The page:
Intended for healthcare professionals

Education And Debate

An economic view of high compliance as a screening objective

BMJ 1994; 308 doi: (Published 08 January 1994) Cite this as: BMJ 1994;308:117
  1. D J Torgerson,
  2. C Donaldson
  1. Health Economics, Research Unit, University of Aberdeen, Polwarth Building, Aberdeen AB9 2ZD.

    Accepted wisdom holds that high compliance is essential for a screening programme to be successful. Indeed, a reason that the national breast screening programme is not routinely offered to women aged 65 or more is on the grounds of predicted poor compliance by older women. Increasing compliance is often associated with increased costs. These costs represent a lost opportunity for screening alternative target populations. We question the need for screening programmes to achieve high compliance, and we argue that a screening programme can be efficient with very low levels of compliance. Adopting compliance as a screening objective and as a measure of the success of screening may be detrimental to the efficiency of a screening programme.

    The level of compliance in a screening programme is often seen as one measure of its success.1 Compliance can be defined as the proportion of a target population that actually has the screening test, and compliance rates feature strongly in policy recommendations regarding screening. The new general practitioner contract has targets of 50% and 80% compliance for cervical screening, and, for people aged over 75, 100% compliance for annual health checks is expected.2 Forrest recommended that routine breast screening should not be extended to women aged over 65 because of expected poor compliance in this age group.3 This emphasis on the importance of compliance as a measure of success in breast screening was repeated in a recent report on the NHS breast screening programme.4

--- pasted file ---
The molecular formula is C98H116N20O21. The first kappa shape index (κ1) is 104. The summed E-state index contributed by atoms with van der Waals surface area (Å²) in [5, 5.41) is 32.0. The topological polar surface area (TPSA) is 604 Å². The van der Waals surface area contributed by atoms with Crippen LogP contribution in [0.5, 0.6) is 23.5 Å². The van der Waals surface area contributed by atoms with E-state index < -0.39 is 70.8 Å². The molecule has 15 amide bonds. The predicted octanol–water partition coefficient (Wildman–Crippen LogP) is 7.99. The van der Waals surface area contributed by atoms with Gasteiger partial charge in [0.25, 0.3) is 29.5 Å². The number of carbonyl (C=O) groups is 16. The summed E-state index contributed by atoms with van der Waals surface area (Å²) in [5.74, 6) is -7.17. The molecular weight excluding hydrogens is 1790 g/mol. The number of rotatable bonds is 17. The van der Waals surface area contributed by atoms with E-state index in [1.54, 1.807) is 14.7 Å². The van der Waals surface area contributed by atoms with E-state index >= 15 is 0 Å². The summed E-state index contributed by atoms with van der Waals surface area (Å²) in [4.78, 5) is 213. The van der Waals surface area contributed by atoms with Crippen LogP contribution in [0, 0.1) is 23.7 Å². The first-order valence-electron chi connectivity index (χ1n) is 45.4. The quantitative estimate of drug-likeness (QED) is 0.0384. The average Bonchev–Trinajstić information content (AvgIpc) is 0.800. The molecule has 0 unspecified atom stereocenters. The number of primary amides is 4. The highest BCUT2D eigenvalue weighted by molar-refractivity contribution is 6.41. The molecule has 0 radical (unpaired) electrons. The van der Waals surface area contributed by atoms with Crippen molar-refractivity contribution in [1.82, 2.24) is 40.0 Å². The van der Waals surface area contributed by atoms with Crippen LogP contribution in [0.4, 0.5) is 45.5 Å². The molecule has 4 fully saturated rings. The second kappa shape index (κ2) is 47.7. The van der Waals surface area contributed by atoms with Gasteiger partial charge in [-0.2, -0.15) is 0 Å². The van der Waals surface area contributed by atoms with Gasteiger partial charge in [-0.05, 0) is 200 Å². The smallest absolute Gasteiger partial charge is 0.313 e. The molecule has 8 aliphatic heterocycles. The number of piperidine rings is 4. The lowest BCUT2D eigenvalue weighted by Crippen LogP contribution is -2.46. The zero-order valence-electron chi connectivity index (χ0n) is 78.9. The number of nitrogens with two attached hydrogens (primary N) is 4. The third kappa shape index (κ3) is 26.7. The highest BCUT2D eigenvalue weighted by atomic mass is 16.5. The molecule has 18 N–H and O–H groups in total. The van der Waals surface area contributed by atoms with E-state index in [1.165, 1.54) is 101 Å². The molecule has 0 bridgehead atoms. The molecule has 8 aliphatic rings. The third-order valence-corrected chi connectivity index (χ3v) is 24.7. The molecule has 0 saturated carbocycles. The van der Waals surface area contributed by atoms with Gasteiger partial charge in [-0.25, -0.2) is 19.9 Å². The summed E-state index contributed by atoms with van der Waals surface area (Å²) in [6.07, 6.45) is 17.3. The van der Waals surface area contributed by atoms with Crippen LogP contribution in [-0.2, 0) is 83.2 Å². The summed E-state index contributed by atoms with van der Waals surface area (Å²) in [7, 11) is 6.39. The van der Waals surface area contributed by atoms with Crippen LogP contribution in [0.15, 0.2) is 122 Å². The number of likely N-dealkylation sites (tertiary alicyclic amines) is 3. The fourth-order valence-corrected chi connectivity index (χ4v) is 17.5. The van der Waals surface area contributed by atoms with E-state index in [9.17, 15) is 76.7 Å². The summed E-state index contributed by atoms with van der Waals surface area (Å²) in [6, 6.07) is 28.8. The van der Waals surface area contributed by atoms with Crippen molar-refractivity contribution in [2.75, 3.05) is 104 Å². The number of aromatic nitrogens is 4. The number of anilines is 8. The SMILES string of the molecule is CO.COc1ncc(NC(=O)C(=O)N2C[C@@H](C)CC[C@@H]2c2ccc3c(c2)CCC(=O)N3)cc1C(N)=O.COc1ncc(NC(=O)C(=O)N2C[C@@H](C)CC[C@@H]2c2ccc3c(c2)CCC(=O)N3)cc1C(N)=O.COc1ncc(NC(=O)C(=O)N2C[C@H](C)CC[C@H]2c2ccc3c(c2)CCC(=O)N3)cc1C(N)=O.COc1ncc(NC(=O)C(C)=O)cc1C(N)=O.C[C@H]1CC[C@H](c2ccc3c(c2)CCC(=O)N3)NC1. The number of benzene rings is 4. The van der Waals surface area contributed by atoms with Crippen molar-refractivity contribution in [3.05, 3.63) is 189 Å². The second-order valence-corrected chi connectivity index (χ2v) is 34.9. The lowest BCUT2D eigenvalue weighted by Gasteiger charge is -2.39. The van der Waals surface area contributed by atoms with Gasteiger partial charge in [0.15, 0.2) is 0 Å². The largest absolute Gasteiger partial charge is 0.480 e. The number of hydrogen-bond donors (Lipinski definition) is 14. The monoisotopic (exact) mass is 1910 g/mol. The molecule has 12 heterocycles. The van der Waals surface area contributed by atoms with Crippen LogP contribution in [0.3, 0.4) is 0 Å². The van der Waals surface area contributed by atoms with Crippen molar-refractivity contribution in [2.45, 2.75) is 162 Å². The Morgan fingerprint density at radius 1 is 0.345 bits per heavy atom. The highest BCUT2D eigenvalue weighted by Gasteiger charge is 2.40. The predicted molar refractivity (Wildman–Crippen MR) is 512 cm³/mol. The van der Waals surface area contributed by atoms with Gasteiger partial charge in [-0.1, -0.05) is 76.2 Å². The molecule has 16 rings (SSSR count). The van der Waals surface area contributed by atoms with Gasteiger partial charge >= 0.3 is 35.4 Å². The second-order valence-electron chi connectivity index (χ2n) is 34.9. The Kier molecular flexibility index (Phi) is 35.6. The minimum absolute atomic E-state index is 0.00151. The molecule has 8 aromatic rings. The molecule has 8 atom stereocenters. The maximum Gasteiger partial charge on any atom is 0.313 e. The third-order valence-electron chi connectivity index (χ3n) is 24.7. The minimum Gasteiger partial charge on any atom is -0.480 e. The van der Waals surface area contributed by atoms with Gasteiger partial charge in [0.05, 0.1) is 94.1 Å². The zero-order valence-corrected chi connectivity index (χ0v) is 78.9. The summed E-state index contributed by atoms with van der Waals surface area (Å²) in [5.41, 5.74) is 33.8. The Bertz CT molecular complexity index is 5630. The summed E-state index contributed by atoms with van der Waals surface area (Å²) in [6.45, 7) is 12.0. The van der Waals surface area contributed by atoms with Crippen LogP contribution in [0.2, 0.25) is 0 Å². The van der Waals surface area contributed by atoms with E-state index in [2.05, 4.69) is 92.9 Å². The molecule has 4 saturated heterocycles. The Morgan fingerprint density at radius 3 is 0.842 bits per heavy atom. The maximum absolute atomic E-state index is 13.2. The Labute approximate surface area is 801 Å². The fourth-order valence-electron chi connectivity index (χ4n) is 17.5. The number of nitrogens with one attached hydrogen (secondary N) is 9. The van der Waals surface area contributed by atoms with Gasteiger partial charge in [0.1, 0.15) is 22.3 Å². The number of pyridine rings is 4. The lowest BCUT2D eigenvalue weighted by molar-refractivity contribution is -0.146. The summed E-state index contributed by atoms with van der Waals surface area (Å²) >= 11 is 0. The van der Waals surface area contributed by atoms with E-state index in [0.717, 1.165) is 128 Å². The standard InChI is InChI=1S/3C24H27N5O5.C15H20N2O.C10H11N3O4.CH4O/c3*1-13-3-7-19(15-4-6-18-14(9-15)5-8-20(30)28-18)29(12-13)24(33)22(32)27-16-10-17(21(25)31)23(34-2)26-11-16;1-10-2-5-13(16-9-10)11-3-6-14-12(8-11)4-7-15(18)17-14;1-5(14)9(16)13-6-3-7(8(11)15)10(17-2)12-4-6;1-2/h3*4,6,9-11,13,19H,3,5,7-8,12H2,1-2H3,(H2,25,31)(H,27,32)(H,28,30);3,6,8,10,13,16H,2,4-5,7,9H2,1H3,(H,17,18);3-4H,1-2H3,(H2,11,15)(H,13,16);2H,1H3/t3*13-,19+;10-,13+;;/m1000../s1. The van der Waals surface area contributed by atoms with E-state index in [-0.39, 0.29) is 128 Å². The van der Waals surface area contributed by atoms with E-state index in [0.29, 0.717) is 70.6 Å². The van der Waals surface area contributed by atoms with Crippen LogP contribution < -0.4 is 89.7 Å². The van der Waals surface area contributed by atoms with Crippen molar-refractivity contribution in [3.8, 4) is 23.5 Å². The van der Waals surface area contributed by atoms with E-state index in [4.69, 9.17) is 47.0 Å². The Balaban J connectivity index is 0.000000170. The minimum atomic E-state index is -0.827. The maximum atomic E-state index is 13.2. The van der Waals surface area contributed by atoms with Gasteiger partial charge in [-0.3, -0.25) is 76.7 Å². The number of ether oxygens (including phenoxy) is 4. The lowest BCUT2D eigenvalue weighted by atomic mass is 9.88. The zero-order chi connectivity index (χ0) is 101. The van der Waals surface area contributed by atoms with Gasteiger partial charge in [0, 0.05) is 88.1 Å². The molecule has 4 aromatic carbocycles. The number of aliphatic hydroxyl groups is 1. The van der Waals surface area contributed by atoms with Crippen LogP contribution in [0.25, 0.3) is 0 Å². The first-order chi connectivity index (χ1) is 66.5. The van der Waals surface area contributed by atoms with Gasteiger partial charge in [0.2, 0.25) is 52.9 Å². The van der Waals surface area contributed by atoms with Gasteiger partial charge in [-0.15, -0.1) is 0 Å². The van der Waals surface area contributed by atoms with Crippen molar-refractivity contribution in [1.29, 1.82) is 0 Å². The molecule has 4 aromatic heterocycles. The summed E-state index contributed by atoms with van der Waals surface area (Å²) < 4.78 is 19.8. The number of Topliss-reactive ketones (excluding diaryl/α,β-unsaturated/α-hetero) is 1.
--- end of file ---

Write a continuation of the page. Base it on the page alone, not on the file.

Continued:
The aim of this paper is to assess whether compliance is a good measure of success in screening. This is important because compliance in itself is not, of course, the real objective of screening. Compliance is merely a proxy objective that may be more easily measurable than the real screening objective. In order to assess whether compliance is a good proxy for the real screening objectives, however, we need to ask what the true objectives are and whether achieving high compliance helps to meet these objectives.

    Screening objectives

    A screening programme's objective might be a reduction in the morbidity and mortality associated with the target disease. As resources are always limited this objective needs to be couched in terms of resource availability. Thus a screening objective of a maximum reduction in morbidity and mortality within available resources is more realistic. This is an efficiency goal.

    Compliance and efficiency

    The efficiency of an intervention such as screening may be measured in terms of cost per unit of health gain relative to other uses of resources. The efficiency of increasing compliance is thus determined by its expected health gains relative to health gains from other uses of the resources used to increase compliance. It is therefore important to know both the costs and health gains of increasing compliance, and we need to ask questions such as what is the cost and what are the expected health benefits of increasing compliance from 60% to 70%, and do the benefits outweigh the costs?